Most of those effected by today’s economic conditions are hunkered down waiting it out as best they can. But this does not have to be. There are important alternatives to this wait-and-see approach. Not least is the need to support the American spirit of enterprise.
When economies rely primarily on Big Business for employment and economic growth everyone is dependent on the well being of corporate enterprise. We’ve seen the consequences of this dependence. And we’ve observed, with varying degrees of dismay the havoc that results when Business fails to adapt or, worse, runs amok. General Motors, Chrysler, Washington Mutual and A.I.G. come to mind.
For generations Americans celebrated our nation’s industrial and corporate giants as proof positive of American savvy, initiative, organizational brilliance and, for some, moral superiority: The perfect melding of Democracy and Free Enterprise. But then, by the latter third of the 20th century, this conviction was challenged repeatedly by failed military and diplomatic initiatives, the rise of Japan and Europe as industrial and economic rivals, and the threatened demise of business icons General Motors, I.B.M., Sears, and the American steel industry as a whole.
Many of these “intimations” of American business mortality came to a head in the crises of the last few years, beginning with the near melt down of the banking industry and the coincidental collapse of the housing market. As with our military escapades in the Middle East, American business adventuring had come home to roost. And now we appear to be awaiting a resurgent business climate to set things aright, to put people back to work so they might once again resume their traditional appetite for consumer spending.
The Case for Enterprise– Now
In the two decades prior to the turn of the century, the 1980s and ‘90s, U.S. Department of Labor studies of new jobs creation showed entrepreneurs and small business created virtually all the jobs in America. 21 million during the 1980s and 15 million during the ‘90s. Given that precedent, why should we hope for American business to both rehire and expand jobs creation in any meaningful way?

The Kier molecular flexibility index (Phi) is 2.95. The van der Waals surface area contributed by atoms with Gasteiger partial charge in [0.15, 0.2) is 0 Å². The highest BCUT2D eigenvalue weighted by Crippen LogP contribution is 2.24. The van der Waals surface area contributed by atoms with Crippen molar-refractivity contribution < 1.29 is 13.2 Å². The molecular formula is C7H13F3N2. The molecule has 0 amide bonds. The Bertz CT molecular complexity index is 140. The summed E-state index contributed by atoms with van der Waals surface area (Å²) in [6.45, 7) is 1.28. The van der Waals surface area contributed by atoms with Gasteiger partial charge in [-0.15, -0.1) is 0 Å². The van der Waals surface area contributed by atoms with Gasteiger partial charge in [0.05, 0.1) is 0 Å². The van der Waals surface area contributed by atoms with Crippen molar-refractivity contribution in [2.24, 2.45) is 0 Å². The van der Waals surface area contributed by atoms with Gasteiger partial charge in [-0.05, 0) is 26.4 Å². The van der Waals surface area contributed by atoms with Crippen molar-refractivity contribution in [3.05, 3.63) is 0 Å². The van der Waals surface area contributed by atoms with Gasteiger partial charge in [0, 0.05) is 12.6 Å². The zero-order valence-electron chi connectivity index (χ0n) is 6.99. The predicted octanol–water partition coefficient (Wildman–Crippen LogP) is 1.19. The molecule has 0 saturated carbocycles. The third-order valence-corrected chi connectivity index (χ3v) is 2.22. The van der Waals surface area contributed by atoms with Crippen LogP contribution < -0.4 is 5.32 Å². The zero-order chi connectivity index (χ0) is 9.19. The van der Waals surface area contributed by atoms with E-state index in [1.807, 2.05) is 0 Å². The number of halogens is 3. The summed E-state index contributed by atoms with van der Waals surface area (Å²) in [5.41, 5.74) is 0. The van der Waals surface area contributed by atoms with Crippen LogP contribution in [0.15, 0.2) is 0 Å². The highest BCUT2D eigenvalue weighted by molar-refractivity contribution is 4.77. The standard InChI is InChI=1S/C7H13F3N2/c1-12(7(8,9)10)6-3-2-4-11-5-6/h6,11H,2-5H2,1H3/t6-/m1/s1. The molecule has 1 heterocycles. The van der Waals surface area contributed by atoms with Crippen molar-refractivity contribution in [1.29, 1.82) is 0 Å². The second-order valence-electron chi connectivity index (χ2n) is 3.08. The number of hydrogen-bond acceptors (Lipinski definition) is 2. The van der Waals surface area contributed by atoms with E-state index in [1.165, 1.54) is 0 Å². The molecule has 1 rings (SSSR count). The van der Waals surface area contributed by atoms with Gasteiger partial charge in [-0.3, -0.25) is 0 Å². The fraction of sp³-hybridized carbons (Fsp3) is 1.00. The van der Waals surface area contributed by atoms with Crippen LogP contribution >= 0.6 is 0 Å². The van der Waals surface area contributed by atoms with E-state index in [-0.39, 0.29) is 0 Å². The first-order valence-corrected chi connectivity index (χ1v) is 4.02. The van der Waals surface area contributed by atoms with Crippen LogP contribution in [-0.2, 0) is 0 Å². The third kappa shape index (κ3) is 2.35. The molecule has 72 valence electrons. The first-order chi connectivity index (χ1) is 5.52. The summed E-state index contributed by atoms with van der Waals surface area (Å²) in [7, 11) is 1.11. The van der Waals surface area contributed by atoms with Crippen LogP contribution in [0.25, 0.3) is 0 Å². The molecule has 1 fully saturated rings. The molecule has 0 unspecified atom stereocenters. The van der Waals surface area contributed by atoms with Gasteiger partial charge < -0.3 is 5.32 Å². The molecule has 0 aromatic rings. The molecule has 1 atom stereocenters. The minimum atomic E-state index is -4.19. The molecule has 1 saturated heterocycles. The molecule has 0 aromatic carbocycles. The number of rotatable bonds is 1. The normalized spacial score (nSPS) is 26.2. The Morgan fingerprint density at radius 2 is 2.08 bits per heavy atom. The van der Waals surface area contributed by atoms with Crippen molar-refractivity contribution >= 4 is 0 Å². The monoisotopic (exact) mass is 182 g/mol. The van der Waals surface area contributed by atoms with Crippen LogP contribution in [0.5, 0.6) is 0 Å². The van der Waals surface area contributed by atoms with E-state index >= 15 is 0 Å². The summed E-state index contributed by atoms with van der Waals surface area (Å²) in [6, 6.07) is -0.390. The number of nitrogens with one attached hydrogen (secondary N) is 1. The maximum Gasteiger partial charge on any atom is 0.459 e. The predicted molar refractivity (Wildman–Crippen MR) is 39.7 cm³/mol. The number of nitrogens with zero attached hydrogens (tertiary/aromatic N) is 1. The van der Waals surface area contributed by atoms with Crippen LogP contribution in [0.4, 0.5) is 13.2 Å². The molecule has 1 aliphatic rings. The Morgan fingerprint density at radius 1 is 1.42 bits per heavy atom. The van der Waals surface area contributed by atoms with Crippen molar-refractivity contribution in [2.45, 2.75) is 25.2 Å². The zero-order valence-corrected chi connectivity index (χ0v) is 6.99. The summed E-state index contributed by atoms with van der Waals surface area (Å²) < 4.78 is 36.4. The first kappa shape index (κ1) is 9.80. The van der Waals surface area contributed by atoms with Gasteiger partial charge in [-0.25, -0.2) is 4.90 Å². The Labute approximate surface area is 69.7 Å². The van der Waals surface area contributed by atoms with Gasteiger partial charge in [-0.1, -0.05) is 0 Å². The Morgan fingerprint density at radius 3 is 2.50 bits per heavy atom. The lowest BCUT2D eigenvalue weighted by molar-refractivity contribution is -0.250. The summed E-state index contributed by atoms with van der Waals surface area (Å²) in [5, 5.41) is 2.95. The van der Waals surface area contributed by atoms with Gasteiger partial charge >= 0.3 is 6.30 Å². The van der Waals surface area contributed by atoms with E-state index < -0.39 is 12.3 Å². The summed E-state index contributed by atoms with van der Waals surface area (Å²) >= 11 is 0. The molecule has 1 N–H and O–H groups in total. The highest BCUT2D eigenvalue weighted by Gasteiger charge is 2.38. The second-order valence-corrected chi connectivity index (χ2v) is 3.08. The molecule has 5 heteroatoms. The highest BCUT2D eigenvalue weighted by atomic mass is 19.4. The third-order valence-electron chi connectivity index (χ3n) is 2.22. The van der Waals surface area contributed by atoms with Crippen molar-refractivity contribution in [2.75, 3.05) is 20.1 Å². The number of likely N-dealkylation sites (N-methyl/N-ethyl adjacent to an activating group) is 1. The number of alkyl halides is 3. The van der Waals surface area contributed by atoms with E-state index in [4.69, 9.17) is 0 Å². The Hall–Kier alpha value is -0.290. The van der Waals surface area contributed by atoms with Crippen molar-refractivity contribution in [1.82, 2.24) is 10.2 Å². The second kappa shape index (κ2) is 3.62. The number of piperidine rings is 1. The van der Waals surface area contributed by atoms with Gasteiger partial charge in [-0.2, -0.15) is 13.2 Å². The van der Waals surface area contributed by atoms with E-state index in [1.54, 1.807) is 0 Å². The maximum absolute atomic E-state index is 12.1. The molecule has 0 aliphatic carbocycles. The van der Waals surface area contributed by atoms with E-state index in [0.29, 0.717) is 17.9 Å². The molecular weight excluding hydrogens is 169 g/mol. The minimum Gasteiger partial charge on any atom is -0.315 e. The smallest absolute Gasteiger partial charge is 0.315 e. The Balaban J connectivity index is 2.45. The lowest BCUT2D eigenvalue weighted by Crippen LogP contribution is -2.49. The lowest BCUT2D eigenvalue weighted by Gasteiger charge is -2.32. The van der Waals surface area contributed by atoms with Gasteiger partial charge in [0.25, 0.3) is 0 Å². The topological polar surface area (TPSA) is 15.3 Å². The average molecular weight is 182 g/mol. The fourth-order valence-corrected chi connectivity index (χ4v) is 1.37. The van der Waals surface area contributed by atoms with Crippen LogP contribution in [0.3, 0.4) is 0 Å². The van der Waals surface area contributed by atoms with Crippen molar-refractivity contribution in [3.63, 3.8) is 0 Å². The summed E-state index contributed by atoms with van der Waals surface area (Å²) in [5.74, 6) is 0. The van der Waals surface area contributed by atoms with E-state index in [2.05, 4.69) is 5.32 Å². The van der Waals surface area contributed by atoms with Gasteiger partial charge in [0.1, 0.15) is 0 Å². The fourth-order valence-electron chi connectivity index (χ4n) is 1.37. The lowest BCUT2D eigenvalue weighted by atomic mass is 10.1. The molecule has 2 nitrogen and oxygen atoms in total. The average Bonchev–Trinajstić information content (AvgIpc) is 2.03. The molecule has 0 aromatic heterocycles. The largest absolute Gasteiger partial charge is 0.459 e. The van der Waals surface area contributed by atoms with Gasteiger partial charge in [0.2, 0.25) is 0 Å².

Another alternative is to do everything we can do, right now, to foster innovation and entrepreneurship. Every one of today’s highly touted business giants found their beginnings in the entrepreneurial impulse of, in most cases, a single visionary founder. The struggles today of these corporate Goliaths simply testifies to the distance they’ve traveled from their high energy entrepreneurial roots. These dynamic, creative up start business organizations were, in time, co-opted by a new, inherently conservative, managerial elite. Their decline may be directly attributed to their loss of entrepreneurial vision and behavior.
According to author and international business consultant Larry C. Farrell(1), these once dynamic, creative up start business organizations were in time co-opted by a new, inherently conservative managerial elite. These companies’ decline may be directly attributed to their loss of entrepreneurial vision and behavior.
Farrell cites four practices, or behaviors, fundamental to the success of the world’s great entrepreneurs–
1. Sense of Mission. Entrepreneurs truly believe they are doing something important, creating value.
2. Customer/Product Vision. Successful entrepreneurs are at heart Craftsmen. They have a single, integrated vision of customers and products. Steve Jobs was quoted as saying, “The computer is the most remarkable tool we’ve ever built... but the most important thing is to get them in the hands of as many people as possible.”
3. High Speed Innovation. The entrepreneur is always sensitive to the changing needs of the marketplace and understands the very life of his/her business depends on the ability to respond quickly. The trick is to keep this sense of urgency alive in the business. When that responsiveness is gone so too is the business.
4. Self-inspired Behavior. The greatest difference between bureaucrats and most professional managers. Entrepreneurs love what they do, and they constantly try to get better at doing it. They’re inspired to win and not lose because they face consequences, reward or punishment (by the marketplace) for success or failure. For them, Accountability is a Good Thing.
At its core, the Urban Rehabber Program is about Entrepreneurship. Housing just happens to be our product. Our success is pinned to our commitment to the four practices of successful entrepreneurs. #
1. See Farrell, Larry C., The Entrepreneurial Age (Allworth Press 2001)
Click here for audio discussion of this article (or hit "refresh" to stream only)–
For further discussion, see: "Small Businesses Might Not Be the Key to Economic Recovery," by Stefan Deeran. The Comments on his piece are particularly interesting.